An evening with the MoonDogs

Posted by Susan Jameson
Members of the Greater Mankato Rotary Club hosted about 40 kids from the My Place program in the Dog Pound at ISG Field for a MoonDogs game on July 13, 2021. In addition to a meal and pop, they also enjoyed the first five innings of an exciting game with the visiting Duluth Huskies. In addition, new club president Steve Jameson started the game with the first pitch. Photos by JO Guck Bailey. 
An evening with the MoonDogs Susan Jameson 2021-07-23 05:00:00Z 0

Club changes meeting strategy

In an attempt to be more relevant to a changing demographic and increase membership, the Greater Mankato Rotary has decided to try changing the format of meetings. Instead of noon meetings with a guest speaker each week, the club will transition this month to a cycle that includes two traditional meetings, one meeting for committees, and one wild card meeting that may include service to the community, networking opportunities, or a club social. These wild card events will be held on the fourth week of the month but may not be at the traditional day and time of noon Wednesdays. In addition, months with five Wednesdays will host an evening social or happy hour. Social events may include family members so that members can connect more fully and better support each other.
Club changes meeting strategy Susan Jameson 2021-07-23 05:00:00Z 0

Club History

Posted by Susan Jameson
As was presented by long-time member Herb Kroon at the Noon meeting on June 16, the Mankato Rotary has been around in some fashion since 1935 when it was chartered with 15 members. Thirty years earlier Paul Harris founded Rotary International. Judge Milt Mason was one of the first members and remained in the club until the early 1980s. Eventually, the club, like the area, grew and morphed into offshoots. The St. Peter club in 1938, the New Prague club in 1945, Waseca in 1960, and North Mankato in 1969.  At its peak in the late 1990s, the Mankato Rotary Club had more than 100 members, perhaps attributing to the fact that women were allowed to join in 1987 (prior to this the “wives” were in Rotary Auxilliary clubs). JO Guck Bailey and Denise Zernechel, current active club members, were among the first to join. Both would later become presidents, following the lead of the first female president Carol Larson in 1993.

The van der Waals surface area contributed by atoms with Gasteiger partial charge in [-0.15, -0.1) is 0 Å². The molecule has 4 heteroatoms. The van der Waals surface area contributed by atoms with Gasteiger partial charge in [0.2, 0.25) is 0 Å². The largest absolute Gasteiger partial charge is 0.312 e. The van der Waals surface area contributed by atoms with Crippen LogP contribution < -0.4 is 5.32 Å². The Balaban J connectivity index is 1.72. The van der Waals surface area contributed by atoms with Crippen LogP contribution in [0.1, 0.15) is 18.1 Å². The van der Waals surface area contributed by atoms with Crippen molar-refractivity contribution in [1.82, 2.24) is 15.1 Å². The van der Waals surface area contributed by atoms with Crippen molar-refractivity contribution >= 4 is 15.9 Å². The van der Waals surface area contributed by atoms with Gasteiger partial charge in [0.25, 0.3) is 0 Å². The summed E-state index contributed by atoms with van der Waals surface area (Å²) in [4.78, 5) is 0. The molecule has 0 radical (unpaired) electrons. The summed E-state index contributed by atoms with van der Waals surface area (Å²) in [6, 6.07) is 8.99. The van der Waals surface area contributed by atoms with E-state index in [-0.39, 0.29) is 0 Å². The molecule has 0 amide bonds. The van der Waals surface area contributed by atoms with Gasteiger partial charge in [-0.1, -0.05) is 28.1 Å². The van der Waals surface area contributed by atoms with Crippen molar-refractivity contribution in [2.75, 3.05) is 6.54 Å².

Club History Susan Jameson 2021-06-28 05:00:00Z 0 History

Helping people with disabilities make their own music

Music has been an important part of leading an ordinary life for students at the Music School for Children With Disabilities in Honor of Paul Harris in Lublin, Poland. Founded by Rotary members, the school serves 20 students with various disabilities, including Down syndrome, autism, and visual impairments. The Rotary Club of Lublin-Centrum-Maria Curie-Sklodowska has provided funding with help from Rotary Foundation Matching Grants and the Henryk Wieniawski Musical Society, which houses the school.
 
After their son Mateusz was born with underdeveloped eyes, Mariusz and Joanna Kania looked for ways to help him be active. When he showed an aptitude for music, they looked for a teacher and were thrilled to find the Paul Harris music school.
Helping people with disabilities make their own music 2015-05-01 00:00:00Z 0

Finding Safe Haven

For years, Angalia Bianca had slept in abandoned buildings throughout Chicago. She stole. She did drugs. She spent time in and out of jail for forgery, theft, trespassing, and possession of narcotics. But after she landed in prison for the seventh time, something changed -- Bianca knew she wanted a better life. She just didn’t know how to make it happen.
 
After serving her time, Bianca sought help from a local homeless organization, A Safe Haven, and moved to its shelter in the Rogers Park neighborhood. Bianca followed the program closely -- she attended all the required meetings, passed drug tests, and volunteered at every opportunity.
Finding Safe Haven 2015-05-01 00:00:00Z 0

Saving lives in Ghana

What is it like taking a large team to Africa?  It has probably been one of the most rewarding experiences in my life. In mid February, I began leading Rotary members from all over the East Coast of the United States through Ghana. I’ve tried to give the team a warm Ghanaian welcome like I’ve received on my earlier trips. A large trip is a real blessing because each person sees Ghana and our work in a different way.

A highlight for the team was greeting the chief of Sagadugu. The team got excited about buying goats and food for children in the villages where I support eight churches. It was good to see the pastors of most of the eight churches, and I had to explain that we were just passing through on our way to Bolgatanga.
Saving lives in Ghana 2015-05-01 00:00:00Z 0

India celebrates three years without polio

Throughout India and around the world, Rotary clubs are celebrating a major milestone: India has gone three years without a new case of polio. The last reported case was a two-year-old girl in West Bengal on 13 January 2011. To mark this historic triumph, Rotary clubs illuminated landmarks and iconic structures throughout the country with four simple but powerful words, "India is polio free."
 
The three-year achievement sets the stage for polio-free certification of the entire Southeast Asia region by the World Health Organization. The Indian government also plans to convene a polio summit in February to commemorate this victory in the global effort to eradicate polio.
 
India celebrates three years without polio 2014-02-26 00:00:00Z 0
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